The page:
Fortune 1,000 firms in the health care, technology and insurance sectors top the list of industry groups most concerned about cyber threats, but many public companies still appear to be avoiding seriously addressing the risk, according to a report by Willis North America.
Among industries most concerned about cyber risk, health care, technology and insurance are closely followed by telecom, life science and retail sectors. Meanwhile, real estate, financial services funds, conglomerates, and the energy and mining sectors expressed the least concern for cyber risk, according to Willis.
The report found that among the Fortune 501-1,000, 22 percent remained silent on cyber risk. That is a “significant” increase compared to 12 percent of the Fortune 500 firms that remained silent in their disclosures, Willis said. “The reason for this may be as companies get smaller, they see themselves as less likely targets of an attack, or it may be that smaller companies needed more time to identify their cyber exposures,” the report says.
The Willis Fortune 1,000 Cyber Disclosure Report, 2013, examines U.S. public companies filings in response to U.S. Securities and Exchange Commission guidance, issued in 2011, asking U.S. listed firms to provide extensive disclosures on their cyber exposures
If smaller firms are silent because they see themselves as less vulnerable, then that is troublesome, according to Ann Longmore, executive vice president, FINEX, Willis North America and co-author of the report. “This is concerning because the view that firms may see themselves as less likely targets of an attack runs contrary to our experience, and in fact, many of these firms are sitting at the center of the bulls eye,” she said.
Another recent study found that cyber security risks have become more worrisome to large organizations than traditional natural catastrophe risks.
The study by Experian Data Breach Resolution and the Ponemon Institute reported that 41 percent of large businesses (those with 500-plus employees) believe cyber security risks are greater than other insurable business risks such as natural disasters, business interruption and fires. Another 35 percent of respondents said cyber security risks are equal to other insurable business risks.
The Exprian-Ponemon study found those firms that do not currently have insurance coverage – more than half of all survey respondents (57 percent) – indicated they plan to purchase cyber security coverage in the near future. The survey predicts 50 percent growth in policies purchased in the next year, with more than 100 percent growth within the next two years.
Other findings of the Willis report include:
- The top three cyber risks identified by the Fortune 1,000 include: privacy/loss of confidential data, reputation risk and malicious acts.
- Cyber terrorism and intellectual property risks ranked lower than expected among the Fortune 1,000 given the focus of the federal government on these areas of risk and their importance to the health of the U.S. economy overall, the report said.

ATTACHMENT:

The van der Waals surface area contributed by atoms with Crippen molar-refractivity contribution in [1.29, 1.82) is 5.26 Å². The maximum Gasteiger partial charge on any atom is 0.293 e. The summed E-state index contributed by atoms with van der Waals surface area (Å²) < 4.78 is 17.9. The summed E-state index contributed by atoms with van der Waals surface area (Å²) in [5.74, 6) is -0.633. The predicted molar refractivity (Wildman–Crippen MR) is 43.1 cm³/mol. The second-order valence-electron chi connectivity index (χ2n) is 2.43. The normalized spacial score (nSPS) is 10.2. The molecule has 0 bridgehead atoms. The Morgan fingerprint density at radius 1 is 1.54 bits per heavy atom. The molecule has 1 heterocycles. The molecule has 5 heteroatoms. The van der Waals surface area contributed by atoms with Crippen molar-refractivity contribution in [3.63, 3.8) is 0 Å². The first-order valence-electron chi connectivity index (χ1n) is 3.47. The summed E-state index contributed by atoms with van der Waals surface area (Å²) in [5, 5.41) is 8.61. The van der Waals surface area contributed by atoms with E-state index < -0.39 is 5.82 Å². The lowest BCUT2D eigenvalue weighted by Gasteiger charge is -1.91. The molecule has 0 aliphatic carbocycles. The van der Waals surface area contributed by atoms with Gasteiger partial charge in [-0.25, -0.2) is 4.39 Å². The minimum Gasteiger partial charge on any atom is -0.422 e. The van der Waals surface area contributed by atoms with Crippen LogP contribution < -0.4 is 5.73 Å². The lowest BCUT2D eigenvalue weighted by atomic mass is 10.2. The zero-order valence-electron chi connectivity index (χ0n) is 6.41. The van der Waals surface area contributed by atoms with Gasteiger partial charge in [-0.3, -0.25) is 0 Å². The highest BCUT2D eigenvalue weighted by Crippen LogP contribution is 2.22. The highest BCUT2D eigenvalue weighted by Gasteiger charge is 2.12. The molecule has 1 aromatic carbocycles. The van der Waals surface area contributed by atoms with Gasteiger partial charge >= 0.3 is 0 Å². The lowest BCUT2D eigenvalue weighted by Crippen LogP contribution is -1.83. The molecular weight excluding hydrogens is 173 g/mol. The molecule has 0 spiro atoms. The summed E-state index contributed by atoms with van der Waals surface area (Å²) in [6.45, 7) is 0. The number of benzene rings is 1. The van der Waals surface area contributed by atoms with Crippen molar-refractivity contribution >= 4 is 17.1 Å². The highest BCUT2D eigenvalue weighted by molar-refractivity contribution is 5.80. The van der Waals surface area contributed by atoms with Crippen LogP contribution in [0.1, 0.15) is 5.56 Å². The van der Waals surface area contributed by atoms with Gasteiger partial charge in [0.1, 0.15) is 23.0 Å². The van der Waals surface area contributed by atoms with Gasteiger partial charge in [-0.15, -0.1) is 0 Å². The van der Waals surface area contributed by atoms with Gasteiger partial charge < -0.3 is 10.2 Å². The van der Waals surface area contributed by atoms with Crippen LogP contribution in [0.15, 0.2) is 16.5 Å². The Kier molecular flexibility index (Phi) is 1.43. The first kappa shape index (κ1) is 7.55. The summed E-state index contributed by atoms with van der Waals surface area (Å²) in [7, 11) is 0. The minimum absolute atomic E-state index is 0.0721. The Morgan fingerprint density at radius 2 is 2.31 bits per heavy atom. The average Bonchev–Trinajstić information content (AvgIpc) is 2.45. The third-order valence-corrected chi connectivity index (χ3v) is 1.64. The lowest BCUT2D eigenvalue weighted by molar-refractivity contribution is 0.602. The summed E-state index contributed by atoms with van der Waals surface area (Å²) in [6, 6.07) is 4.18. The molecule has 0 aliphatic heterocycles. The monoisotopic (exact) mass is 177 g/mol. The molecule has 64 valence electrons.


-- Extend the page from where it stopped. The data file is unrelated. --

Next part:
- When describing the “extent” of cyber risk exposures, financial institutions and technology companies rise to the top of the list disclosing distinct cyber exposures. Meanwhile, firms in the energy and utility sector report the fewest distinct exposures.
- In evaluating loss control measures, the industry groups that disclosed the greatest number of technical protections against cyber risk, including firewalls, intrusion detection, and encryption, include the technology, health care, professional services and financial institution sectors. Within financial services firms, insurance companies refer to technical risk protection 63% of the time.
- With respect to cyber insurance protection, the funds sector (33%) followed by utilities (15%), the banking sector and conglomerates (14%) reported the greatest levels of insurance. Insurance and technology sectors both disclosed the purchase of insurance coverage at the 11% level. However, the report indicated that many companies may be under-reporting the level of cyber insurance coverage based on Willis data and other industry data indicating higher take up rates, particularly for the health care sector.
- The disclosure of actual cyber events remains at 1%, a seemingly low number given the number of attacks that appear in the press on a regular basis, the report said.
“Action taken at the U.S. federal level clearly shows that cyber-security disclosure is high on the federal agenda and will continue to pose a unique challenge for public companies,” said Chris Keegan, senior vice president, National Resource E&O and e-risk, Willis North America and co-author of the report. “Government authorities may require companies to step out of their comfort zone for disclosure in order to bolster IT security for the entire U.S., opening up greater liability to directors and officers in the process.”